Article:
Shortly after the robbery, a white Ford LTD was found a few blocks from the Liberty Memorial Mall and the credit union by a police officer who was canvassing the neighborhood for witnesses. The car's motor was running and its windshield wipers were operating. The ignition switch was missing; the car had been hotwired. Patricia Gutierrez, a credit union employee, subsequently identified the white Ford LTD as the car that she saw leaving the parking lot immediately after the robbery. Police later ascertained that the car had been stolen prior to May 12, 1982.

The Ford subsequently was searched at the police department service station after the owner's permission had been obtained. Police discovered various items, including two hooded jackets, two pairs of jogging pants, and a bluejean jumpsuit. Credit union employees had told police that the gunman was wearing a gray sweatsuit and a gray hooded jacket. Another employee described one of the robbers as wearing a loosefitting jacket and pants made of bluejean material.

During the investigation immediately following the robbery, the police observed footprints on the service counter of the credit union. The police dusted the shoe sole impressions with a magnetic brush similar to a fingerprint brush. The prints were recovered by placing fingerprint tape over the impressions, lifting them from the counter and placing them on a card. The police also learned that the stolen money included "bait money." The credit union had a list of the serial numbers of five of the one dollar bills which were in the stolen money.

About an hour after the robbery, Kansas City, Missouri Police Officers Meadows and Ortega, who had heard radio communications about the robbery, the abandoned white Ford, and a possible switch to a yellow Camaro driven by a black female, stopped a yellow Camaro approximately one and a half miles from the credit union. Kathy Davis, a black female, was driving. Jack Rose and Vernon Rose were passengers. Because the radio communications had mentioned that the robbers were armed, the officers "patted down" these individuals after asking them to get out of the car.

Meanwhile, Officers Chrisman and Truman, who were maintaining surveillance of Jack Rose's residence, learned that the Camaro had been stopped and immediately drove to the scene. Arriving within minutes of the stop, they informed Meadows and Ortega that Jack Rose was the name of one of the suspects. The three occupants of the Camaro were placed under arrest and immediately advised of their Miranda rights. Following the arrest, Jack Rose and Vernon Rose were searched. Police also searched a woman's purse found in the Camaro. They discovered a roll of money totaling $125.00 in Jack Rose's pocket, $570.00 in Vernon Rose's pocket, and $310.00 in the purse. The three occupants of the Camaro then were transported to the police station. Detective Steve Barfield, who noticed that the pattern on the sole of Jack Rose's shoes was similar to the prints recovered from the service counter, took Rose's shoes and gave them to the evidence technician.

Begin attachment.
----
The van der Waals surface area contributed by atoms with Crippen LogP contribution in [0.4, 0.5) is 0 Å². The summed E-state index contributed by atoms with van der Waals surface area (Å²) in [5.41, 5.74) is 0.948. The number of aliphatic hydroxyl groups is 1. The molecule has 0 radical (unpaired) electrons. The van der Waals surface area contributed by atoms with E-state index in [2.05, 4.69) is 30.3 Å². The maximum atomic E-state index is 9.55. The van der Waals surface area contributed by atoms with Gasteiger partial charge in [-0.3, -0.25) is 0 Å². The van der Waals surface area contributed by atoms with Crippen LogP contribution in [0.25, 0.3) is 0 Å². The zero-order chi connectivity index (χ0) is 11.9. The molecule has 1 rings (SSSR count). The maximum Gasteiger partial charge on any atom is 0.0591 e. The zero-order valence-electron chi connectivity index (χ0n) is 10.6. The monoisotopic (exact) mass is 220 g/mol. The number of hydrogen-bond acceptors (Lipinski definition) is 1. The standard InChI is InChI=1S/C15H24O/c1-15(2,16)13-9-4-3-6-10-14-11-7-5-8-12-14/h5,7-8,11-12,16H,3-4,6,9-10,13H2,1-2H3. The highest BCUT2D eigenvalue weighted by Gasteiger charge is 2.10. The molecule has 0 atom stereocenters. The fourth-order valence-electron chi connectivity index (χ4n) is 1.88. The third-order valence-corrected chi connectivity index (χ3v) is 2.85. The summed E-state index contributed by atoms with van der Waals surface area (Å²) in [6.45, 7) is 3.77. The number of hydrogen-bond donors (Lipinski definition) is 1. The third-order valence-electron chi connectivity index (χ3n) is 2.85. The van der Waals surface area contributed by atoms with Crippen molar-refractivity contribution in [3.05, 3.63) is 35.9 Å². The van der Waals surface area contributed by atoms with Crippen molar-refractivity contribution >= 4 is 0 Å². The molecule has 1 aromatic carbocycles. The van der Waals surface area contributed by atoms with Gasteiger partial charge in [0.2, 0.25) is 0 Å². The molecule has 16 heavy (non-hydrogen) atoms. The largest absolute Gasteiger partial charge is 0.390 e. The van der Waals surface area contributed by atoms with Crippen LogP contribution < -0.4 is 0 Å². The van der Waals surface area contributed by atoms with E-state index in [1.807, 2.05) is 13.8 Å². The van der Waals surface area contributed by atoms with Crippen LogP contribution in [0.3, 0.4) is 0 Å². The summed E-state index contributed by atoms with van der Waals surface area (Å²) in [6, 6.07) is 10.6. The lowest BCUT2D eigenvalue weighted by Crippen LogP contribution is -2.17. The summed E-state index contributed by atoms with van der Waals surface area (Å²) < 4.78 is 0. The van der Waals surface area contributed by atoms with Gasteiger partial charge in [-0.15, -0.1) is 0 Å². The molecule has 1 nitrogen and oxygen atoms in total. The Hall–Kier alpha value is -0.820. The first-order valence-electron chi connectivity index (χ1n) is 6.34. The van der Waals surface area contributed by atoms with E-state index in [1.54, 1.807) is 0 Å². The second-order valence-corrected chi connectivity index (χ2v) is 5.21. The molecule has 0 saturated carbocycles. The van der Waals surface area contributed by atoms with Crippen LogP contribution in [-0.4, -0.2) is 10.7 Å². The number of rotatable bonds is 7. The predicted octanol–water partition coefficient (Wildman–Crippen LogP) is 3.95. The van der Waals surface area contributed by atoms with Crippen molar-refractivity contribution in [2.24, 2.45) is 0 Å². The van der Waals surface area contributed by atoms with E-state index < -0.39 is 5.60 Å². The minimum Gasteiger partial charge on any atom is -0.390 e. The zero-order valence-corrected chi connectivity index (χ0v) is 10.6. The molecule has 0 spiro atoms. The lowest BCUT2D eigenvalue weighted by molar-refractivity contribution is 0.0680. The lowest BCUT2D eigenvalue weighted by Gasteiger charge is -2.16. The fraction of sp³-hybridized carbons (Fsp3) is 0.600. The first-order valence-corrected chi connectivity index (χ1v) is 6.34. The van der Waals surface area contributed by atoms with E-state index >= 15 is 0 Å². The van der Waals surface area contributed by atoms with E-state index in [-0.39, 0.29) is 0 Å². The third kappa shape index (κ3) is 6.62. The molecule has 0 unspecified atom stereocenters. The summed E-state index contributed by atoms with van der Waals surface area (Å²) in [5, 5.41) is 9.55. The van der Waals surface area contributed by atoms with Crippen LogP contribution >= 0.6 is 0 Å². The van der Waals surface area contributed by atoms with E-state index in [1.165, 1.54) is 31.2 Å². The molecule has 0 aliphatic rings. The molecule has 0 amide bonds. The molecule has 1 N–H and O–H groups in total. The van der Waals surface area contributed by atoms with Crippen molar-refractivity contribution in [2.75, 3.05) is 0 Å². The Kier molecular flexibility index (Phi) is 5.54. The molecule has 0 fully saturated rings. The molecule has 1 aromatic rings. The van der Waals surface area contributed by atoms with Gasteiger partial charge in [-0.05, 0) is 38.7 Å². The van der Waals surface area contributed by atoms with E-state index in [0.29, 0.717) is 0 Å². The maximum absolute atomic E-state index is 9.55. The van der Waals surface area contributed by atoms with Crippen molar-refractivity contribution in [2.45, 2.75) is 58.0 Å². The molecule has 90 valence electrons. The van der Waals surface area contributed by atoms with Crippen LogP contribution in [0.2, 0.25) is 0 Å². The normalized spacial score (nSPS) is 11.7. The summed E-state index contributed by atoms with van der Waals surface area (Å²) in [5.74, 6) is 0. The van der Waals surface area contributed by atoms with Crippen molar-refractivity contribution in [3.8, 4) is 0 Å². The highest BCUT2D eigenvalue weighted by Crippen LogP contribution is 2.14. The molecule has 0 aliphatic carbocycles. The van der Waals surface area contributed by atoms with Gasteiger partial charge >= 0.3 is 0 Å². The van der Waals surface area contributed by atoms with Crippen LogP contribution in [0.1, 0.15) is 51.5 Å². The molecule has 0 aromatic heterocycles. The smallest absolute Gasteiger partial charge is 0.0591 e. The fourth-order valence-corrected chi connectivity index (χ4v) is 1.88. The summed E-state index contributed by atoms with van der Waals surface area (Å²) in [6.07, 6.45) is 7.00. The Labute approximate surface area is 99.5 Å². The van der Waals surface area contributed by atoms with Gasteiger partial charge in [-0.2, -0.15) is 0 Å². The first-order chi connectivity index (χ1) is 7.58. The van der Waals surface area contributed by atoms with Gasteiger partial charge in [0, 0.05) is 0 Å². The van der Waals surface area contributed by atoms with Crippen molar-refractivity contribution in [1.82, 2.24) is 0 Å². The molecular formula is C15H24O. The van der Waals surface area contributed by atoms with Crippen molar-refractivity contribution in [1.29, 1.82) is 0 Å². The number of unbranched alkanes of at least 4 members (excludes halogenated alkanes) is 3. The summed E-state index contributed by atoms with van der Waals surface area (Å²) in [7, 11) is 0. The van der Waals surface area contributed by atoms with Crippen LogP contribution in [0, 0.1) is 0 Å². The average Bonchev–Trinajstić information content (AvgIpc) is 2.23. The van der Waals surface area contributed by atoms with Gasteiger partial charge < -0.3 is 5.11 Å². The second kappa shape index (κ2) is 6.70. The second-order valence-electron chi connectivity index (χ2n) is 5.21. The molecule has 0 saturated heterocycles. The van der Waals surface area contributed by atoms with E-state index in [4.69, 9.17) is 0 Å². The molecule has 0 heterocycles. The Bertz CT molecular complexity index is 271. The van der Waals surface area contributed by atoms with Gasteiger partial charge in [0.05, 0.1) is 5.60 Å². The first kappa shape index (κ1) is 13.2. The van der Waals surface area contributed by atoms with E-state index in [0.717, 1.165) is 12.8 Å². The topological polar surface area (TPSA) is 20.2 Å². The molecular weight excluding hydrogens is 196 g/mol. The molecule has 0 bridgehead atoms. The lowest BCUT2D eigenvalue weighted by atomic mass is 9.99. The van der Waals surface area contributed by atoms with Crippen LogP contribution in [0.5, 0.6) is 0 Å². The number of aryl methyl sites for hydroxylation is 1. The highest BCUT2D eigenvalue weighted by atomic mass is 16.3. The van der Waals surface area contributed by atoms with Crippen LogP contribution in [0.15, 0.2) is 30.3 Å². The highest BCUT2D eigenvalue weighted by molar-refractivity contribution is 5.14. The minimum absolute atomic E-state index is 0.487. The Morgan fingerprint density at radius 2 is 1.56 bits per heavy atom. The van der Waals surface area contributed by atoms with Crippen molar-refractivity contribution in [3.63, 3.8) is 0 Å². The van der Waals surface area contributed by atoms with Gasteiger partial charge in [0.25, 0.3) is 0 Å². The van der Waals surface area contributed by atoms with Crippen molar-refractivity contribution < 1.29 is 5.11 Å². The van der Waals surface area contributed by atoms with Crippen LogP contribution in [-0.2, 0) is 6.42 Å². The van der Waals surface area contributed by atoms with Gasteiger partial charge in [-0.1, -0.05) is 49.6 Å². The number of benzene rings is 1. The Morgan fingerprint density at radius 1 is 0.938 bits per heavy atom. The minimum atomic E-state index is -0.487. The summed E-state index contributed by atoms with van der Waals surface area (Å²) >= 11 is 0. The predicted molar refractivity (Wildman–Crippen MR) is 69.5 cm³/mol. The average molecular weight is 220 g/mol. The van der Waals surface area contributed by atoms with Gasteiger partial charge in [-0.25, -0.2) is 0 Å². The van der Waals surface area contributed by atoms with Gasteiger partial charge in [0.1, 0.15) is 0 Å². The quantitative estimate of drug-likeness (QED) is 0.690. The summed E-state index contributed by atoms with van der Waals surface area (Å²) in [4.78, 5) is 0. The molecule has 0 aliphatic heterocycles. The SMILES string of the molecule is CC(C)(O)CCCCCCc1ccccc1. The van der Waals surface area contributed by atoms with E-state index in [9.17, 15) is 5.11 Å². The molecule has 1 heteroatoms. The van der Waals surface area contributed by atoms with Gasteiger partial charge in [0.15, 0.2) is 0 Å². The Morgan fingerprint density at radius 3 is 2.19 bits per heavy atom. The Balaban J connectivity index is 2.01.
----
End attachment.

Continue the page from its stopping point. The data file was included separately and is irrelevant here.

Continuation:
The yellow Camaro was searched on May 18, 1982, pursuant to a search warrant obtained from a state associate circuit judge. The trunk contained a dent puller, a tan jacket, and a pair of tan gloves. There was over $1,090.00 in cash in the tan jacket including the five dollars of "bait money." Trial testimony revealed that dent pullers can be used to remove ignition locks from a car's steering column so that it can be stolen.

II. Issues

  1. The Arrest and Search of Rose.

    Rose contends that the officers did not have probable cause to arrest the

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    occupants of the Camaro. In appropriate circumstances, law enforcement officers may approach a person for the purpose of investigating possible criminal behavior even though there is no probable cause to arrest the person. Adams v. Williams, 407 U.S. 143, 92 S.Ct. 1921, 32 L.Ed.2d 612 (1972) [hereinafter Adams]; Terry v. Ohio, 392 U.S. 1, 22, 88 S.Ct. 1868, 1880, 20 L.Ed.2d 889 (1968) [hereinafter Terry]. A stop is permissible only when officers are aware of facts which, taken together with rational inferences from these facts, reasonably warrant the suspicion that the person stopped has been, is, or is about to be engaged in criminal activity. E.g., United States v. Cortez, 449 U.S. 411, 417-418, 101 S.Ct. 690, 694-95, 66 L.Ed.2d 621 (1981). In addition, officers who are entitled to make a forcible stop may conduct a limited weapons search for the purpose of protecting themselves. Terry, 392 U.S. at 24, 88 S.Ct. at 1881.

    The record supports the district court's conclusion that Officers Meadows and Ortega had sufficient reasonable, articulable suspicion to justify the stop of the Camaro. See United States v. Pajari, 715 F.2d 1378 (8th Cir.1983). They had heard radio communications that the credit union had been robbed by three masked black males who were armed, that a white Ford had been discovered abandoned near the credit union, and that there would be a possible switch to a yellow Camaro driven by a black female. Within an hour of the robbery, Officers Meadows and Ortega spotted a yellow Camaro driven by a black female and occupied by two black males. They stopped the car about one and a half miles from the credit union. We believe that the Terry stop and weapons "pat down" were well justified in...